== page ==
The Dos of Swag ~ Outside the Margins with William Cooper

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William Cooper OtM

Con Season is almost upon us. GRL is only a few months away The UK Meet is even closer. That means attending authors are planning their swag for these events. Since most authors don’t have a clue what to do when it comes to swag, here’s a handy guide to help you choose what to use and what to avoid.


Do Avoid Paper Swag

Books marks, post cards, trading cards, etc. are the most commonly thrown away swag items. They seem small and easily packable when you’ve got a single one, but when you’re tight on space (or weight) when it’s time to fly home, they’re the first things to get tossed. Most readers have no use for a collection of paperswag that just sits there collecting dust.


Do Use “Useful” Swag

When picking out your swag, looking for items people will use and reuse, something they’ll want to keep for a while. First aid kits, hand sanitizer, mouse pads, etc. are all things people will use in their day to day lives. So instead of them whipping out a bottle of Purrell at the park, they can whip out their Poppy Dennison hand sanitizer instead. It keeps your name and brand fresh in their minds and other people might see it, earning you new, curious eyes.


Do Avoid Copyrighted Material

This should go without saying, but I’ve seen it multiple times. Use only branding, logos, and images you own the rights to. Cover art, commissioned images, etc. are all fair game, usually. Fan art of My Little Pony is not. Bit Strips are not. Fan art is a legal grey area so long as you’re not using it to profit. Once you start slapping Ponys on your branding, you’re profiting off it and can be taken to court. So avoid doing that and come up with your own ideas or hire an artist to come up with some for you.

Do Use Custom Designed Art

Slapping your cover art on a mug or a t-shirt is just lazy. It looks horrible and isn’t going to win you any fans. Having a logo designed or something else unique that fits for the item in question makes your swag much more attractive to readers and fans.


Do Make Your Swag Readable

If I can’t read your name on the swag, it’s not going to help your branding. If I look at a button, I should be able to tell at a glance who it’s from. If I’ve got your notebook on my desk, I should know who it’s from. If I need a magnifying glass to figure out who the item is from, I’m more likely to toss it and forget about it.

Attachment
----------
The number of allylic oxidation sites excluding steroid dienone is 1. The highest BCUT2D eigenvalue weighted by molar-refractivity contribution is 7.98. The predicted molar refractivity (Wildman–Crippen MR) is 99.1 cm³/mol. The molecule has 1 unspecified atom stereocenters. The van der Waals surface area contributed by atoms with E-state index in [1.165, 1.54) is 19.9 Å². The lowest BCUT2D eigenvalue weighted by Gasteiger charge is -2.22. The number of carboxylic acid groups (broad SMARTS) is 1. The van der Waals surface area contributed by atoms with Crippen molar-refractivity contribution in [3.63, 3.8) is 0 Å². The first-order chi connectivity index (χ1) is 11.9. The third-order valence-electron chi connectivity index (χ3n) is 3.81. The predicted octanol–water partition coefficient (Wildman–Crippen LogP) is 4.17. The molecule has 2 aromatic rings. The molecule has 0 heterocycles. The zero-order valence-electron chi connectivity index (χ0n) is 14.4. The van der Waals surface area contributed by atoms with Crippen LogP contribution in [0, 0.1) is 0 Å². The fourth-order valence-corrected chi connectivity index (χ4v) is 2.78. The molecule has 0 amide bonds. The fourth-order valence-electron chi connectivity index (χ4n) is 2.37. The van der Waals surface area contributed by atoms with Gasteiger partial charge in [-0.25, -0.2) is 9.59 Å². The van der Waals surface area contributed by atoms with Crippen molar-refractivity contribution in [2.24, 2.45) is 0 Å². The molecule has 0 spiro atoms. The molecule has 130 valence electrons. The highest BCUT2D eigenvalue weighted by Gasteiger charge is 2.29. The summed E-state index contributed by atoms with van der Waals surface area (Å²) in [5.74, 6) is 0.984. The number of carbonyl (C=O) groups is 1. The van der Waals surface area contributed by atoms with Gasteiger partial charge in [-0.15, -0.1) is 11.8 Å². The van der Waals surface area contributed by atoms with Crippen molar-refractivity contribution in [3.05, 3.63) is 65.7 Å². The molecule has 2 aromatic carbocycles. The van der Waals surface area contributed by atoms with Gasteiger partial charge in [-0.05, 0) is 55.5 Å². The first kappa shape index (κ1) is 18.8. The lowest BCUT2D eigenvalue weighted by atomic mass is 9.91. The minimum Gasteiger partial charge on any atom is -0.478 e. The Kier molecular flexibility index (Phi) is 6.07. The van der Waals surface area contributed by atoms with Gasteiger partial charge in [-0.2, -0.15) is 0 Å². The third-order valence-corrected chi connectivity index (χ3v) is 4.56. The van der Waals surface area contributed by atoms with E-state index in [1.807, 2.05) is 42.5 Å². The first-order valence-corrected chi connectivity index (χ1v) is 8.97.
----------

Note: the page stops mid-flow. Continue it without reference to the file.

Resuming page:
Do Make Your Swag Branded

This goes along with the previous one. I should know at a glance where swag came from. If I look at an item and see no branding, then I’m going to toss it. Buttons or keychains with random art on them are meaningless. When I receive a swag bag at GRL or another conference, I’m not going to have any idea who those are from. They’re going in the trash. A random rainbow flag or football? Trash. They’re meaningless trinkets without having any branding. Worse, they’re a waste of money for the author who bought 250 or 500 of them.


So while you’re browsing Vistaprint or 4Imprint or where ever you prefer to buy your swag, keep all this in mind. Swag isn’t cheap, and you need to make sure you’re seeing a return on your investment.


~William Cooper

About William Cooper

William Cooper has been writing and reading since he was little. In 2010 he took the first step toward publishing a book and hasn’t looked back since. Whether it’s two men who met in college or brothers who have been in love their entire life, William loves to tell their story for everyone to read.

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One thought on “The Dos of Swag ~ Outside the Margins with William Cooper

  1. This is all 100% true. I’m a huge fan of useable swag especially eye glass cloths, notebooks, and the like. I also love me some key chains and buttons, they currently decorate my craft space. I skip the paper goods and will only take pens if they seem different. I took way too much swag my first year and have learned to self edit what I take home since then.

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